Reporting the War features the lives and work of journalists who brought news of the war from the European and Pacific theaters to the home front. More than one hundred captioned illustrations accompany Frederick Voss's account of the correspondents, photographers, and field artists who braved enemy fire, slept in foxholes, and were prisoners of war.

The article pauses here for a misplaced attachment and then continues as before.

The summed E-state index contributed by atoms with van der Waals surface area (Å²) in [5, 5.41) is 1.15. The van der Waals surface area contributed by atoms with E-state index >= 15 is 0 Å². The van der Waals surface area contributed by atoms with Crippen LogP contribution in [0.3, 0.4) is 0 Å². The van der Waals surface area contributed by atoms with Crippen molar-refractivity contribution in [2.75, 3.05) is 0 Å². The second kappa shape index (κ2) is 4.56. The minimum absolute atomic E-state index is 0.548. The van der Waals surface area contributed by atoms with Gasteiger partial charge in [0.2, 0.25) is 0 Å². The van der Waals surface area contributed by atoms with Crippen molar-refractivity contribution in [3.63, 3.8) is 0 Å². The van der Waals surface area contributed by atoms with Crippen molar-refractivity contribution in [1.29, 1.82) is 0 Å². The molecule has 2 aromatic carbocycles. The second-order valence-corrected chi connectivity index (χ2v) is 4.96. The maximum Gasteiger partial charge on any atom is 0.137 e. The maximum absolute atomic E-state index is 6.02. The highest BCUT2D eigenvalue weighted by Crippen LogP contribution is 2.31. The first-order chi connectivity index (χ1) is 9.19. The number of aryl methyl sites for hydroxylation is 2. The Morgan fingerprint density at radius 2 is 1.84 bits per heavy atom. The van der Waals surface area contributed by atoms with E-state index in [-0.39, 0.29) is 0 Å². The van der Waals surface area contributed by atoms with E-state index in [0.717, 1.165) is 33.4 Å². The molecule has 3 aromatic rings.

With a pantheon of talent including Ernie Pyle, Edward R. Murrow, Helen Kirkpatrick, Margaret Bourke-White, Carl Mydans, Bill Mauldin, and Ernest Hemingway, the Fourth Estate's reporting of World War II surpassed all previous war coverage. For the first time, new technologies enabled almost instantaneous transmission to a waiting audience back home. Radio listeners heard the voice of Edward R. Murrow, speaking from a London rooftop during a German air raid, and newspapers ran stories and pictures of battles in the Pacific and Europe, sometimes only hours after the reporters witnessed the scenes. And for the first time women covered the war, earning the respect of their male colleagues for insightful, accurate reporting. This book also profiles the combat artists who visually portrayed the war. George Biddle's paintings of the war in Italy, Bill Mauldin's cartoons that enraged General George S. Patton, Tom Lea's paintings of the Battle of Peleliu - these and other depictions captured both the grisly and humorous sides of war. Describing the censorship that often restricted the dispatches war correspondents sent from Axis countries, Reporting the War also discusses journalists' efforts to accommodate national security needs at home. Finally, Voss examines the African American press, whose campaign for "Double V" - victory over fascism abroad and racism at home - was viewed with suspicion by the white establishment.